I still feel somewhat in shock that he is gone. I have been in the throes of details -- planning funerals, helping my husband, and dealing with a rear-end fender bender. I have never known the solace of being busy in the midst of grief. It has not been my role previously. It feels quite like an ill-fitting garment.

I feel so unfocused. I really wanted to focus this post, this writing on the shadow of death. But in the darkness the pathway of grief seems so dark. It is hard to describe. Much of the pathway is borne alone, especially for my mother-in-law.

* * *
The shadow of death
Mountains high
Looming clouds
The pathway winds around to heights he cannot see
The pathway leads down
He went up
We linger down here in the shadows
Cold, lonely
But we know that he is walking without his walker
Swallowing without trouble
Eating icecream and beef
Talking with no trouble of all
Worshipping his savior
And we linger here in the shadows
It will be sunny again
There has already been warm spots
The warm hugs of caring friends
Food for many
Plants, flowers, prayers, well-wishes
Trumpet calls, flag given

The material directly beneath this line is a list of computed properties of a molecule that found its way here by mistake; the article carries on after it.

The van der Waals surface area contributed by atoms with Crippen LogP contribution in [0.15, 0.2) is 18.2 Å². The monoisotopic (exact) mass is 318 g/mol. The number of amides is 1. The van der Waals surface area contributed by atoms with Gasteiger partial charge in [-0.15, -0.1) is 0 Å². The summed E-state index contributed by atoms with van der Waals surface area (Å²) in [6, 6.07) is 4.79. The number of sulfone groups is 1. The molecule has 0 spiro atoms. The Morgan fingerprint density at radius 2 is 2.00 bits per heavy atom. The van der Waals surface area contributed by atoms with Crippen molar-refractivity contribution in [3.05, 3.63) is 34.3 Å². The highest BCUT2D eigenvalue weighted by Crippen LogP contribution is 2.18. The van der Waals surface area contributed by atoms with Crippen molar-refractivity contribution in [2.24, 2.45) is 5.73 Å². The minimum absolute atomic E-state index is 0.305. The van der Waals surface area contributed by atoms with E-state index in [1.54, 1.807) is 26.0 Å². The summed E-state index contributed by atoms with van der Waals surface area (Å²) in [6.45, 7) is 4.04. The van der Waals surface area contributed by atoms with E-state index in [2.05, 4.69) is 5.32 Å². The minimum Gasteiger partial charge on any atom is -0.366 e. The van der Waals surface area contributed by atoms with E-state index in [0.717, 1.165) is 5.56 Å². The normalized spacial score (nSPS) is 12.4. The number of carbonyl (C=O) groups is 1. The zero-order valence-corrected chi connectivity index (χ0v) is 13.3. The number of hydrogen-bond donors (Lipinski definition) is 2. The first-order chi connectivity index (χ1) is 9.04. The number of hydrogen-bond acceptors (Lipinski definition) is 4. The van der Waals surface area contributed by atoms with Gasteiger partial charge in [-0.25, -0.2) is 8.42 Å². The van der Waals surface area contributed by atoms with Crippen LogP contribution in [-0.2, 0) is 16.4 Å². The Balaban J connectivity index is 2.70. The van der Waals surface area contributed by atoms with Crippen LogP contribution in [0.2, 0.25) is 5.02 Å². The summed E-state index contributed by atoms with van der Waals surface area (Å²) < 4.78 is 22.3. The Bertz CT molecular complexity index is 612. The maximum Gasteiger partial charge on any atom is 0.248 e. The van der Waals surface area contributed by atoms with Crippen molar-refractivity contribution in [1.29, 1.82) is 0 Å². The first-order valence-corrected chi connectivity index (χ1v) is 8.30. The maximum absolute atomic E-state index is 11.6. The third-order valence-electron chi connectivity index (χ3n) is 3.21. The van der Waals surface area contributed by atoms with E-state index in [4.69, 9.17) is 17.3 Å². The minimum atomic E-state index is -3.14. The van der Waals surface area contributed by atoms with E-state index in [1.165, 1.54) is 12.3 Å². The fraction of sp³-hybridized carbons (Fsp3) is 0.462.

Speeches given

Yet the valley loomed large
We walked in its shadows long before he breathed his last breath
The coldness of the shadows

The need to remember
Not to fear
For He is with us

He was with him in the ICU
With her staring out the window
With us and the stove light on
And the hospital calling saying they intubated him again

We felt the long, cold shadows of death
Death of the grave
Long before
The sting of the last breath

But for now, for him
He taken the last great leap of faith
His faith has become sight

He is holding my child, his grandchild
They wait for us
And one day we will sing together
Great songs of our redemption story
Oh the glories far surpass the trials of now

But for now,
We look through papers
And settle estates
And wish he was here

  * * * 
This is part of the 31 Day series: 
The Clarence Chronicles: Lessons of Faith from the ICU
Click HERE to read Day 1, which links to all the posts in this series.

* * *
Click HERE to read other 31 Dayers who are also taking the 31 Day challenge.

Related Posts Plugin for WordPress, Blogger...